BEIRUT — Syria on Thursday blamed up to 800 rebel fighters for the massacre in central Syria last week that killed more than 100 people, nearly half of them children, in its most comprehensive explanation to date of the bloodshed.
The narrative starkly contradicted accounts of witnesses who blamed “shabiha” or the shadowy gunmen who operate on behalf of President Bashar Assad’s regime. The U.N. also said it had strong suspicions those pro-regime gunmen were responsible for much of the carnage on Friday in a cluster of villages known as Houla.
Facing international outrage over the killings, Damascus launched its own investigation into the deaths and announced that special prayers for the victims would be held at mosques across the country on Friday. The U.N. chief warned of civil war and pleaded with the regime to stop its attacks.
At a news conference Thursday, Qassem Jamal Suleiman, who headed the government’s investigation into the massacre, categorically denied any regime role. He said hundreds of rebel gunmen carried out the slaughter after launching a coordinated attack on five security checkpoints.
The aim, he said, was to frame the government and to ignite sectarian strife in Syria.
“Government forces did not enter the area where the massacre occurred, not before the massacre and not after it,” he said, adding that the victims were families who refused to oppose the government or carry arms.
A Houla-based opposition activist said it was clear that there had been no government investigation.
“The regime is looking for ways to justify the massacre to the world,” said Saria al-Houlany. “It’s clear that there wasn’t any professional probe. … If we had 800 fighters in Houla, this massacre would not have happened,” he said.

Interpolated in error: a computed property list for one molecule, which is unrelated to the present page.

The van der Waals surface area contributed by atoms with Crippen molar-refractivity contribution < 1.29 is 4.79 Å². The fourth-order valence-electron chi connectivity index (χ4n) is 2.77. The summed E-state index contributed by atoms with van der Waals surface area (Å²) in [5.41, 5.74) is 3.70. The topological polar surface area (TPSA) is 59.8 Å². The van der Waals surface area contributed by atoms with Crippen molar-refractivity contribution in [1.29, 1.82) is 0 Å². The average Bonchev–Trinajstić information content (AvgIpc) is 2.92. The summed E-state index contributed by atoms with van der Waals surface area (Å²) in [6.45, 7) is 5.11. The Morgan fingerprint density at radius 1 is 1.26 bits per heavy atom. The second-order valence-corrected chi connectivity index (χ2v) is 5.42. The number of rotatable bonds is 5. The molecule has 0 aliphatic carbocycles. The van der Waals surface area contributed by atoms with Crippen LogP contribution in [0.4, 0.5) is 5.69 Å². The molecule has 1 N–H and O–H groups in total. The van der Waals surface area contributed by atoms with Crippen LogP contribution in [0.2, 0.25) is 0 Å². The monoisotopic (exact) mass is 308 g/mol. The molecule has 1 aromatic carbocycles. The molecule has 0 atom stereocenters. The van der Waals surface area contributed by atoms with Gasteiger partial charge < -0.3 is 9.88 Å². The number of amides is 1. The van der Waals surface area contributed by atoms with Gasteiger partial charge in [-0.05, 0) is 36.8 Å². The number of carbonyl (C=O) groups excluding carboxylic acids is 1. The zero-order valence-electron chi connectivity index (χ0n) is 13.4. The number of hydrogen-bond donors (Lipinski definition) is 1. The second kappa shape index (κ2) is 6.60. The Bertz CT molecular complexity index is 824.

Foreign Ministry spokesman Jihad Makdissi said the aim was to create sedition in Syria.
“There are people in dark rooms working night and day to target Syria … and the way to do it is to ignite civil strife,” he told reporters at the same news conference. “They will not succeed.”
The Houla massacre was one of the deadliest incidents since the uprising against Assad’s hardline regime started in March last year. Activists say about 13,000 have been killed in 15 months.
The area is still under attack. The government focused its shelling Thursday on the Houla village of al-Tibeh. The activist group Syrian Observatory for Human Rights reported that some residents fled to nearby towns and villages “fearing a new massacre” as the area again came under fire.
Persistent bloodshed despite a cease-fire agreement has raised pressure on the international community to act.
But Secretary of State Hillary Rodham Clinton laid out the clearest case yet for why the Obama administration is reluctant to intervene militarily in Syria even as the U.S. expressed revulsion over the Houla killings.
Clinton said Russia and China would have to agree before the U.S. and other nations engage in what could become a protracted conflict in support of a disorganized rebel force.